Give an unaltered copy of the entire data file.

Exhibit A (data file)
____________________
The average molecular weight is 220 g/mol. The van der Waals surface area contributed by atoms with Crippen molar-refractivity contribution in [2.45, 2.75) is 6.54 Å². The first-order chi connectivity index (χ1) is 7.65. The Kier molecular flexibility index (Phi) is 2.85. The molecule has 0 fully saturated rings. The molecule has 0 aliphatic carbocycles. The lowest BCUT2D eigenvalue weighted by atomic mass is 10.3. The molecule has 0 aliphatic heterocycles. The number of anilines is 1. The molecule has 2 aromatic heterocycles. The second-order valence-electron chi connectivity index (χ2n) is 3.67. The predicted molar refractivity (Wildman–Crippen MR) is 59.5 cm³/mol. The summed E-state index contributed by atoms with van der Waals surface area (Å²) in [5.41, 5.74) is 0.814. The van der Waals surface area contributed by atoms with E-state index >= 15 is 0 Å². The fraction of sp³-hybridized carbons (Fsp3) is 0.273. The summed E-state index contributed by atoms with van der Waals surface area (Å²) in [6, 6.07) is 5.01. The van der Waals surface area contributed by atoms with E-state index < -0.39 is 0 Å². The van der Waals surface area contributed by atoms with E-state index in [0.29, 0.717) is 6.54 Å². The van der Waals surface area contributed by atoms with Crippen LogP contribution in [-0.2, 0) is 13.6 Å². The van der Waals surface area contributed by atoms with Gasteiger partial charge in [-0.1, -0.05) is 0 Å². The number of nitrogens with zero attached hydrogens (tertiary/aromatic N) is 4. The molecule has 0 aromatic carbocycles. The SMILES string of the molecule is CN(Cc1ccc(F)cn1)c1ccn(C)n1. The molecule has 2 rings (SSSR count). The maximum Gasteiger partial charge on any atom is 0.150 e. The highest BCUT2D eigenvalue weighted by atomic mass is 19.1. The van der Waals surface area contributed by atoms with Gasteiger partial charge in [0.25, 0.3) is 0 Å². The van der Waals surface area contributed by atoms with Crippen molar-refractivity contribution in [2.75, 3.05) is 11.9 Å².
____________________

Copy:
The average molecular weight is 220 g/mol. The van der Waals surface area contributed by atoms with Crippen molar-refractivity contribution in [2.45, 2.75) is 6.54 Å². The first-order chi connectivity index (χ1) is 7.65. The Kier molecular flexibility index (Phi) is 2.85. The molecule has 0 fully saturated rings. The molecule has 0 aliphatic carbocycles. The lowest BCUT2D eigenvalue weighted by atomic mass is 10.3. The molecule has 0 aliphatic heterocycles. The number of anilines is 1. The molecule has 2 aromatic heterocycles. The second-order valence-electron chi connectivity index (χ2n) is 3.67. The predicted molar refractivity (Wildman–Crippen MR) is 59.5 cm³/mol. The summed E-state index contributed by atoms with van der Waals surface area (Å²) in [5.41, 5.74) is 0.814. The van der Waals surface area contributed by atoms with E-state index >= 15 is 0 Å². The fraction of sp³-hybridized carbons (Fsp3) is 0.273. The summed E-state index contributed by atoms with van der Waals surface area (Å²) in [6, 6.07) is 5.01. The van der Waals surface area contributed by atoms with E-state index < -0.39 is 0 Å². The van der Waals surface area contributed by atoms with E-state index in [0.29, 0.717) is 6.54 Å². The van der Waals surface area contributed by atoms with Crippen LogP contribution in [-0.2, 0) is 13.6 Å². The van der Waals surface area contributed by atoms with Gasteiger partial charge in [-0.1, -0.05) is 0 Å². The number of nitrogens with zero attached hydrogens (tertiary/aromatic N) is 4. The molecule has 0 aromatic carbocycles. The SMILES string of the molecule is CN(Cc1ccc(F)cn1)c1ccn(C)n1. The molecule has 2 rings (SSSR count). The maximum Gasteiger partial charge on any atom is 0.150 e. The highest BCUT2D eigenvalue weighted by atomic mass is 19.1. The van der Waals surface area contributed by atoms with Gasteiger partial charge in [0.25, 0.3) is 0 Å². The van der Waals surface area contributed by atoms with Crippen molar-refractivity contribution in [2.75, 3.05) is 11.9 Å².